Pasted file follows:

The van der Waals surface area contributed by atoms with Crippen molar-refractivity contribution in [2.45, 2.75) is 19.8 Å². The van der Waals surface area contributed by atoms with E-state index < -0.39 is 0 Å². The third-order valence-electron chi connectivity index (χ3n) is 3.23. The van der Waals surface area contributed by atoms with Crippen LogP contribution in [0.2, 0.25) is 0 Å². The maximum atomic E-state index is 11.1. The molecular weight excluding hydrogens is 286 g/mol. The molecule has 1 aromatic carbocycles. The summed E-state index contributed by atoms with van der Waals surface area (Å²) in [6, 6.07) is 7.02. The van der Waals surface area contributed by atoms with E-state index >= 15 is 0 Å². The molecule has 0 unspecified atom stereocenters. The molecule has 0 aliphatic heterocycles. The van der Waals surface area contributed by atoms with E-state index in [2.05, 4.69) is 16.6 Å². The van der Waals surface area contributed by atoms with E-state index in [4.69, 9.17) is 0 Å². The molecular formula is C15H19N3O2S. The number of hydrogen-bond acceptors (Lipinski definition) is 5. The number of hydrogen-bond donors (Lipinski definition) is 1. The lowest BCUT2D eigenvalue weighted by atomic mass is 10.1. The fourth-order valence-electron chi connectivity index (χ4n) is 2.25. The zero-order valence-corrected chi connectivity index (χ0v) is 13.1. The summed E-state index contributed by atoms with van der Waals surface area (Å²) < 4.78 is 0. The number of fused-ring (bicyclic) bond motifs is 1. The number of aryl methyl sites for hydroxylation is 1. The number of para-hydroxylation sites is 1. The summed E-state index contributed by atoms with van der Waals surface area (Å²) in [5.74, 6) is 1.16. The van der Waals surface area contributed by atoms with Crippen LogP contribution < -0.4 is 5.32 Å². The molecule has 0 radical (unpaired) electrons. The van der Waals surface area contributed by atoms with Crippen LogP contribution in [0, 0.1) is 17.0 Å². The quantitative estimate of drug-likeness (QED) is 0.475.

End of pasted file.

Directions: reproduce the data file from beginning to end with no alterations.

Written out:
The van der Waals surface area contributed by atoms with Crippen molar-refractivity contribution in [2.45, 2.75) is 19.8 Å². The van der Waals surface area contributed by atoms with E-state index < -0.39 is 0 Å². The third-order valence-electron chi connectivity index (χ3n) is 3.23. The van der Waals surface area contributed by atoms with Crippen LogP contribution in [0.2, 0.25) is 0 Å². The maximum atomic E-state index is 11.1. The molecular weight excluding hydrogens is 286 g/mol. The molecule has 1 aromatic carbocycles. The summed E-state index contributed by atoms with van der Waals surface area (Å²) in [6, 6.07) is 7.02. The van der Waals surface area contributed by atoms with E-state index >= 15 is 0 Å². The molecule has 0 unspecified atom stereocenters. The molecule has 0 aliphatic heterocycles. The van der Waals surface area contributed by atoms with E-state index in [2.05, 4.69) is 16.6 Å². The van der Waals surface area contributed by atoms with E-state index in [4.69, 9.17) is 0 Å². The molecular formula is C15H19N3O2S. The number of hydrogen-bond acceptors (Lipinski definition) is 5. The number of hydrogen-bond donors (Lipinski definition) is 1. The lowest BCUT2D eigenvalue weighted by atomic mass is 10.1. The fourth-order valence-electron chi connectivity index (χ4n) is 2.25. The zero-order valence-corrected chi connectivity index (χ0v) is 13.1. The summed E-state index contributed by atoms with van der Waals surface area (Å²) < 4.78 is 0. The number of fused-ring (bicyclic) bond motifs is 1. The number of aryl methyl sites for hydroxylation is 1. The number of para-hydroxylation sites is 1. The summed E-state index contributed by atoms with van der Waals surface area (Å²) in [5.74, 6) is 1.16. The van der Waals surface area contributed by atoms with Crippen LogP contribution < -0.4 is 5.32 Å². The molecule has 0 radical (unpaired) electrons. The van der Waals surface area contributed by atoms with Crippen LogP contribution in [0, 0.1) is 17.0 Å². The quantitative estimate of drug-likeness (QED) is 0.475.